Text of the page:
‘Field to fork’ review of UK food system announced by Environment Secretary

Cattle Farm

The Environment Secretary Michael Gove has ordered a review of the UK’s entire food system to make sure it delivers healthy and affordable food “regardless of where people live or how much they earn”.

The “field to fork” study will be led by Leon restaurant co-founder Henry Dimbleby. His recommendations will form the basis of a new National Food Strategy to be published in 2020.

As well as making sure production and distribution are robust “in the face of future shocks”, the review will also examine how the food system can help to restore and enhance the natural environment, build a resilient and sustainable agriculture sector and contribute to urban and rural economies.

Mr Dimbleby, who is a non-executive board member of the Department for Environment, Food and Rural Affairs, said: “Populations are growing, diet-related conditions are harming the lives of millions, and climate change is altering what our land will yield.

“From farmers in the field to chefs in the kitchen, over the next year I’ll be speaking with people from across the food chain to address these challenges and ensure everyone has a say in shaping the future.”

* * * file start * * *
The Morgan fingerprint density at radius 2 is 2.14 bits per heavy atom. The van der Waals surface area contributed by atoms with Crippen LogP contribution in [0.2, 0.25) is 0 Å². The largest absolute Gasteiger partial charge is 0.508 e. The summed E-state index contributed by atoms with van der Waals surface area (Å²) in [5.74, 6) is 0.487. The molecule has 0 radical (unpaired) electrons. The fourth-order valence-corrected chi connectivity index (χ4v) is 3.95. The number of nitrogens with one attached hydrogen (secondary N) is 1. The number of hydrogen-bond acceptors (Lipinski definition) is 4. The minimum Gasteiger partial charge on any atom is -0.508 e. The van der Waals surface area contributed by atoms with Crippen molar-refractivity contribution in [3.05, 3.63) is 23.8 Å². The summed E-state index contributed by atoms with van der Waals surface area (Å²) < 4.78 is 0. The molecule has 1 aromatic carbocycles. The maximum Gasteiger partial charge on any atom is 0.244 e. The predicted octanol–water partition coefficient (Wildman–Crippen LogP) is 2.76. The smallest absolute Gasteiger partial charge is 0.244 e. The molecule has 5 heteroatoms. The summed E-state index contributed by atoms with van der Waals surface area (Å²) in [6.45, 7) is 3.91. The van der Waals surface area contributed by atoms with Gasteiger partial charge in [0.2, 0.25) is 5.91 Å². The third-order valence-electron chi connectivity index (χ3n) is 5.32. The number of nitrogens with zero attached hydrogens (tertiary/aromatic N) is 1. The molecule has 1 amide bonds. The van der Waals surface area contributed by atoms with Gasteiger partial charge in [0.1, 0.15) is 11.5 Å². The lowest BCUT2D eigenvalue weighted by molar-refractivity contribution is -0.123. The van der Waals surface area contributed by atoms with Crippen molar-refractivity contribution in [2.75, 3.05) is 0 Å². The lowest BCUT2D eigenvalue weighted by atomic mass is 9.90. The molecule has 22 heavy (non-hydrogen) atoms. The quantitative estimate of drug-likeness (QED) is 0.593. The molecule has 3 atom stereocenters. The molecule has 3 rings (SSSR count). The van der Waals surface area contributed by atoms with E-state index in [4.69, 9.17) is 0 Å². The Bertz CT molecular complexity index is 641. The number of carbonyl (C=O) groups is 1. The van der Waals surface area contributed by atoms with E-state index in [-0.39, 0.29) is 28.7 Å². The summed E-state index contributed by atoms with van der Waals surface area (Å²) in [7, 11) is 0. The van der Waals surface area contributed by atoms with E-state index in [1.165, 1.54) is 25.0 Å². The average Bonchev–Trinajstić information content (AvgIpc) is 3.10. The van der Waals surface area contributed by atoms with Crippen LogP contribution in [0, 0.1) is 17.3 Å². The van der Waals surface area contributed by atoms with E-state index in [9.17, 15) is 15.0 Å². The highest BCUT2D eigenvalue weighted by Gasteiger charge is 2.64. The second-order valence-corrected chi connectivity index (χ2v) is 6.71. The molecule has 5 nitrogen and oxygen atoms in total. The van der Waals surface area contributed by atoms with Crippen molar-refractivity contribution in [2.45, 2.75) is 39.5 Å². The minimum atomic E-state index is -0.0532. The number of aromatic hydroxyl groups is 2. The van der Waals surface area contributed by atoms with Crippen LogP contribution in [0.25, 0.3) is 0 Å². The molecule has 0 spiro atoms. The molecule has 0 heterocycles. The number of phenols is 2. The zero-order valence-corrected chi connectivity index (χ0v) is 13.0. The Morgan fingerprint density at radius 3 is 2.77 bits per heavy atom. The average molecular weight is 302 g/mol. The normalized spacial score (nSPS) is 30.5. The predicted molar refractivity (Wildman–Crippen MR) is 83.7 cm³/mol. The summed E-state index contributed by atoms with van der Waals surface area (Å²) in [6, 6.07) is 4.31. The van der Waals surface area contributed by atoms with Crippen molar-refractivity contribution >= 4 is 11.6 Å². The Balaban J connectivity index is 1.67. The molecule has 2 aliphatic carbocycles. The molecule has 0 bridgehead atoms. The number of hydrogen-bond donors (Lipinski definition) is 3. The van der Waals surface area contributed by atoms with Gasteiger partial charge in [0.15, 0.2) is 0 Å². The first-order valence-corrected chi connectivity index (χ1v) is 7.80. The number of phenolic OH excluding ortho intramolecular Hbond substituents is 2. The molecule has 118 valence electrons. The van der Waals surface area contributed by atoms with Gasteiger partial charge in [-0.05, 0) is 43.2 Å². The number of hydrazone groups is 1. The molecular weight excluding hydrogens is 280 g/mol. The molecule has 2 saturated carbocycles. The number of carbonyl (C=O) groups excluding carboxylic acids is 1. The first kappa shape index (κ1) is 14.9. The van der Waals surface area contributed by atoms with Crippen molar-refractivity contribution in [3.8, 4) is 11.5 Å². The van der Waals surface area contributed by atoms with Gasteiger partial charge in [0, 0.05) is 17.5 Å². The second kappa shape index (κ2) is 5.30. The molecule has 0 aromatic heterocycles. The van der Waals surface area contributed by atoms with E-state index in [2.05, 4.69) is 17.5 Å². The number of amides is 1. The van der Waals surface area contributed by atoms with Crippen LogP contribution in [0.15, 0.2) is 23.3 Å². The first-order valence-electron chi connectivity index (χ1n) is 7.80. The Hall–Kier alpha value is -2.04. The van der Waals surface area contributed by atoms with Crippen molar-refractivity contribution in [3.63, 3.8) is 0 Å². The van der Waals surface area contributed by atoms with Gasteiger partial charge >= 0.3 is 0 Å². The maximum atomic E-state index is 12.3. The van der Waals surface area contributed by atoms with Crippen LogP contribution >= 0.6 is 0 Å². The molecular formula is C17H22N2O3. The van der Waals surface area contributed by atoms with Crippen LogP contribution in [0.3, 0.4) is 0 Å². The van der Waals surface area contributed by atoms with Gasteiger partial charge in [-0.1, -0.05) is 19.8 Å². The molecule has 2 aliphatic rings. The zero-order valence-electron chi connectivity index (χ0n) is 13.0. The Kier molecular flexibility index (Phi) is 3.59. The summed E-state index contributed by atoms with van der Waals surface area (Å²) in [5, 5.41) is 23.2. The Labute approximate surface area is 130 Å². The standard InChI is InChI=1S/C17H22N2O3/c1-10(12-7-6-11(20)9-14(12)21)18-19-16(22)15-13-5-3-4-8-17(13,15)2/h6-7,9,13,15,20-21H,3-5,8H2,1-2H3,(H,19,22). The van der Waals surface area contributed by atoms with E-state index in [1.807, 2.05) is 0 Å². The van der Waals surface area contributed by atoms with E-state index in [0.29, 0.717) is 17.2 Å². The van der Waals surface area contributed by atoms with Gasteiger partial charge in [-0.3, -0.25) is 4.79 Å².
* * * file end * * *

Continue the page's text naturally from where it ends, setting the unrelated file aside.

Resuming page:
Announcing the review, Mr Gove said: “Leaving the EU is a great opportunity for British farmers and food producers. But with an expanding population, the urgent threat of climate change and rising levels of diet-related disease, we face many challenges too.



“That is why the time is right for us to look afresh at our food system to ensure everyone has access to high-quality British food and our environment is protected for future generations.”

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National Farmers’ Union president Minette Batters said the review was “long overdue”, adding: “It is crucial that this strategy delivers for everyone – from food producers to families across the country, regardless of their income.

“Safe, traceable, affordable food that is produced to high standards of animal welfare and environmental protection is a right for all and British farmers should be the number one supplier of this.”